French budget deficit narrows slightly in May

PARIS - France's budget deficit narrowed slightly in the first five months of 2008, compared with the same period a year ago, a development that could offer slight relief as the government tries to keep to EU fiscal rules.

By (Reuters)

Published: Fri 4 Jul 2008, 2:48 PM

Last updated: Sun 5 Apr 2015, 12:46 PM

The deficit slipped to 50.06 billion euros ($79.50 billion) at the end of May from 50.55 billion euros in the same period a year before, data from the Budget Ministry showed on Friday.

‘The moderate progression of spending in the first few months of the year is in line with the ceiling voted in the 2008 finance law which anticipates state spending matching the pace of inflation,’ the ministry said in a statement.

Spending reached 117.2 billion euros in May, up from 116.3 billion a year ago while receipts rose to 86.1 billion from 85.4 billion.

Tax returns rose 2.9 percent in the first five months of the year, while non-tax returns jumped 35.1 percent thanks largely to a dividend from the Bank of France, which was double the 2007 payout, and earlier dividend payments from other companies.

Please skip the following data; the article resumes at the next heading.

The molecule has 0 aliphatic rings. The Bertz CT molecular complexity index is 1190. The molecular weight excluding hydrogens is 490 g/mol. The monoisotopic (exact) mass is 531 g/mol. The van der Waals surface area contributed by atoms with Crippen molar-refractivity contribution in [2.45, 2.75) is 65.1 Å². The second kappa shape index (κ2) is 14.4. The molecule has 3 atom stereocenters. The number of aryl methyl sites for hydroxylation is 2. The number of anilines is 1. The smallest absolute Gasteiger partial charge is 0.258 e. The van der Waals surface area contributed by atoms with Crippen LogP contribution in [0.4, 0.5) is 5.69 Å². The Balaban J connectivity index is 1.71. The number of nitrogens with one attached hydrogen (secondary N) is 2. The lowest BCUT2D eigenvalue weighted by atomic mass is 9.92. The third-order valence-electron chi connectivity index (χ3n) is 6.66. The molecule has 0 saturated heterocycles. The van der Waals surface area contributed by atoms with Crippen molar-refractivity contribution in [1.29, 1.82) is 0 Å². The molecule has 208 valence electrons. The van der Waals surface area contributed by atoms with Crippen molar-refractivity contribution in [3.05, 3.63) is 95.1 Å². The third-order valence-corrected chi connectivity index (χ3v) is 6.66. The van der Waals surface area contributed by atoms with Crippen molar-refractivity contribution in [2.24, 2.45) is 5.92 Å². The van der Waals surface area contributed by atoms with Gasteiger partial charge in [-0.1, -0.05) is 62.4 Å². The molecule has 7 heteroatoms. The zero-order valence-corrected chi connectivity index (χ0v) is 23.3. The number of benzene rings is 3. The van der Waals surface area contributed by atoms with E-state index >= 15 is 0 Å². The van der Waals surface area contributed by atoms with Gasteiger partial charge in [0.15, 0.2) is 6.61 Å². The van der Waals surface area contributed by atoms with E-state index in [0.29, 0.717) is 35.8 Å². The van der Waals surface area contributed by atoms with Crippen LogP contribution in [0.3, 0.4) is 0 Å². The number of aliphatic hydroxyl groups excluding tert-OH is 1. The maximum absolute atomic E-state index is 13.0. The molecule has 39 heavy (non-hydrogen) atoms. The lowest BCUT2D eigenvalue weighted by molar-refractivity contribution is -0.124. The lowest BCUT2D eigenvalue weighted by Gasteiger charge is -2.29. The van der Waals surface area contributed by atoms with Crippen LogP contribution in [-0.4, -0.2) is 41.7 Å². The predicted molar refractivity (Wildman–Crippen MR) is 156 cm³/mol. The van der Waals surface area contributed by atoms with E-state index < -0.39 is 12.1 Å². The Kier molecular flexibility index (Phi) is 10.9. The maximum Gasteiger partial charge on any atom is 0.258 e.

Despite the slight improvement, the government will struggle to rein in a deficit which has drawn criticism from Brussels. The European Commission fears the public deficit could near the European Union ceiling of three percent of gross domestic product this year and hit that level in 2009 unless policies change.

An expected slowdown in economic growth in France, which took over the rotating presidency of the EU this month, could put further pressure on its public finances, analysts say.

The euro zone's second biggest economy ran a budget deficit equivalent to 2.7 percent of GDP last year, above the 2.4 percent goal fixed by President Nicolas Sarkozy's government and up from 2.4 percent in 2006.

The government aims to reduce this to 2.5 percent this year and to balance its books in 2012 although the top public finance audit body said last month there was a risk this target could be missed.

The Organisation for Economic Cooperation and Development said in early June that France's budget deficit would hit the three percent limit in 2008 as declining economic growth weighs on government accounts.

Sarkozy has promised to rationalise the French state partly by slashing the number of public sector workers. But some analysts are sceptical about the government's ability to cut costs sufficiently and have called for austerity measures.

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